Hong Kong people work among the longest hours in the world, according to a league table drawn up by the Hong Kong Confederation of Trade Unions.
The city ranked fifth out of 50 countries in terms of the number of hours worked in a week. The study found that 40.9 percent of employees here work more than 48 hours a week.
Long hours are most common in the catering, retail, security and cleaning sectors.
The findings were based on government figures and a study by the International Labour Organization.
Peru tops the list - more than 50 percent of its workers are on the job more than 47 hours a week, followed by South Korea, Thailand and Pakistan.
Russians are the least tied to their jobs - 97 percent of employees there work less than 50 hours a week.
And, according to the HKCTU, things could get worse for Hong Kong's workforce. They say the trend will be toward even longer working hours as 2008 unfolds.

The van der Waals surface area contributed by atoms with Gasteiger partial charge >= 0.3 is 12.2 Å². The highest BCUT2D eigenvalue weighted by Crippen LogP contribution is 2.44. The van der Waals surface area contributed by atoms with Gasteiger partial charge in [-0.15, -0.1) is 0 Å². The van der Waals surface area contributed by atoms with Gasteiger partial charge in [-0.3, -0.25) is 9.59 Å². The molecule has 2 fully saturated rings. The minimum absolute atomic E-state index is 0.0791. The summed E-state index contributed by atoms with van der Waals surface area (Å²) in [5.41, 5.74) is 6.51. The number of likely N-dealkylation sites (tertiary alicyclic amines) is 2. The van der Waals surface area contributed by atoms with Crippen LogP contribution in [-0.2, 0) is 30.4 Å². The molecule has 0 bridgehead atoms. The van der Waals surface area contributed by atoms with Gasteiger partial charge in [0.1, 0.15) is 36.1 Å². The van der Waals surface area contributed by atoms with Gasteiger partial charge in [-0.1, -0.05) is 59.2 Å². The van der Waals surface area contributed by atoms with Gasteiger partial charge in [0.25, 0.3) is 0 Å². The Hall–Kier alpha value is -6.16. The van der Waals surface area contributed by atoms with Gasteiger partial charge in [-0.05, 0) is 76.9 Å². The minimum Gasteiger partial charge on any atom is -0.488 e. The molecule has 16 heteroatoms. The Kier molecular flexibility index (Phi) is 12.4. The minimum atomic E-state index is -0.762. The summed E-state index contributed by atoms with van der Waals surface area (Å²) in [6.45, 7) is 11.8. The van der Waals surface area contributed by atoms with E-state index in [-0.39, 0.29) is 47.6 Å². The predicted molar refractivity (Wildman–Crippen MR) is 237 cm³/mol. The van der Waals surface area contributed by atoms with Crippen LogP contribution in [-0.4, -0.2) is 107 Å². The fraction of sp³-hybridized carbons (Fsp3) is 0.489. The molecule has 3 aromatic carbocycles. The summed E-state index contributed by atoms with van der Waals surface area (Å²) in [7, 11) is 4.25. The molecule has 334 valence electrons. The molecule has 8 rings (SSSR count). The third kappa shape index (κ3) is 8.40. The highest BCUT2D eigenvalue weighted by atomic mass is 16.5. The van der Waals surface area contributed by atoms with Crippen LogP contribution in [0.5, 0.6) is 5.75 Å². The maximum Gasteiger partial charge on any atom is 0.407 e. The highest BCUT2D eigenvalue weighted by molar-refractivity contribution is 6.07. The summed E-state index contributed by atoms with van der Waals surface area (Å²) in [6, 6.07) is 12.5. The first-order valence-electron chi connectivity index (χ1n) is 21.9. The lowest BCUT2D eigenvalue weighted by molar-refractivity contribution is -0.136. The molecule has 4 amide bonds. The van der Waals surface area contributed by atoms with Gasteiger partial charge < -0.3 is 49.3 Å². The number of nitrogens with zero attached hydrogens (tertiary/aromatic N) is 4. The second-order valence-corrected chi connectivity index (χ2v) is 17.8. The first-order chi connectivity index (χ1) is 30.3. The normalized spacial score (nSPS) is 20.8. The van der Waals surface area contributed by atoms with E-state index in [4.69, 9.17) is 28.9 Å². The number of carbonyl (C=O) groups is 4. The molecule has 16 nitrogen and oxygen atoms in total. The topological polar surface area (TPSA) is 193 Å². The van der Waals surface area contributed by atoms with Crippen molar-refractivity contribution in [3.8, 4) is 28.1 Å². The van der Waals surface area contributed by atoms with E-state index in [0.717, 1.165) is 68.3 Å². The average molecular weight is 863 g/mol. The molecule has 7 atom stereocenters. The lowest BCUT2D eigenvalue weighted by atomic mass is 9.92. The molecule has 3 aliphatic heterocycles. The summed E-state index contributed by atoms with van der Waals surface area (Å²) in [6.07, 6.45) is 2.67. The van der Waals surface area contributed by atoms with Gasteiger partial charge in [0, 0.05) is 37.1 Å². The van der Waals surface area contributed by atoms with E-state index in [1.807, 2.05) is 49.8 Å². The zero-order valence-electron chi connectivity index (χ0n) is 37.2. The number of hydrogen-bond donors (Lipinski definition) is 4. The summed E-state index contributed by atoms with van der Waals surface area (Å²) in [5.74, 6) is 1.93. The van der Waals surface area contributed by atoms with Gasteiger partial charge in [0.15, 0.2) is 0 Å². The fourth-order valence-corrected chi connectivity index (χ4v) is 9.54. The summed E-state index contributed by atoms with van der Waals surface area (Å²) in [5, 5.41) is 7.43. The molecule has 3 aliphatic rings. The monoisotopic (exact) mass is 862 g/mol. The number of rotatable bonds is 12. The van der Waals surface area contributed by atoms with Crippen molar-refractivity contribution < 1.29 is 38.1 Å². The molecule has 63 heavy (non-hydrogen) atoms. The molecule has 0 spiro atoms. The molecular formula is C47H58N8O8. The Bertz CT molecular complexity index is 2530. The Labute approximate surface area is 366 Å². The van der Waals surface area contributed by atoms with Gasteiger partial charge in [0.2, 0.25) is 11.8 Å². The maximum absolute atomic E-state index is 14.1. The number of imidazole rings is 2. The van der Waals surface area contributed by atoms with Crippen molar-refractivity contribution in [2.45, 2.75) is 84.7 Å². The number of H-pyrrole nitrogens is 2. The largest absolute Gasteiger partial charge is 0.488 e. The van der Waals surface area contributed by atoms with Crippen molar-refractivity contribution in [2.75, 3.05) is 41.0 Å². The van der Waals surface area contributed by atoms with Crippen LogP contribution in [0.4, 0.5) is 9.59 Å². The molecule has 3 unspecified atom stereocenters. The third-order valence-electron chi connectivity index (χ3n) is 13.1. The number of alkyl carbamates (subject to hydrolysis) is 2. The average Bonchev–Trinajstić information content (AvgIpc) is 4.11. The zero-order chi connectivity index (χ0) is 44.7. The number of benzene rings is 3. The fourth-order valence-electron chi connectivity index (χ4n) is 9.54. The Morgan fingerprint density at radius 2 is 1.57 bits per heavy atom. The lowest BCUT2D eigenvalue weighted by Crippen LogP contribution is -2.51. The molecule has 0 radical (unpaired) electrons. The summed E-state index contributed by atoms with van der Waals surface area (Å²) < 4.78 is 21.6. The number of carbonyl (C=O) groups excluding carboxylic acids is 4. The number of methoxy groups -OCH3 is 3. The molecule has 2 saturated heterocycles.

"Under the pressure of inflation, many employees like those in the security sector are made to work overtime without pay or even skipping their holidays in order to keep employers happy," HKCTU organizing coordinator Tam Chun-yin said.
Clerical and Retail Trade Employees General Union clothing industry general secretary Cheung Lai-ha said some workers in retail were recently asked to work an hour extra every day for the same pay.
"Working six days a week and eight hours a day is still classified as a part-time job in the retail industry; only those who work for 12 hours or more are full-time employees," Cheung said, adding about 70 percent of employees in the sector work more than 11 hours a day.
Employees in the security sector have an office but no home in their lives, according to Hong Kong Buildings Management and Security Workers General Union executive committee member Chung Kwai- keung. He said half his members work more than 12 hours a day.
Legislator and HKCTU general secretary Lee Cheuk-yan said it was time for laws regulating working hours. The organization is expected to ask the government to cap working hours at 44 a week and to regulate rest periods and overtime pay.
Editor: canton fair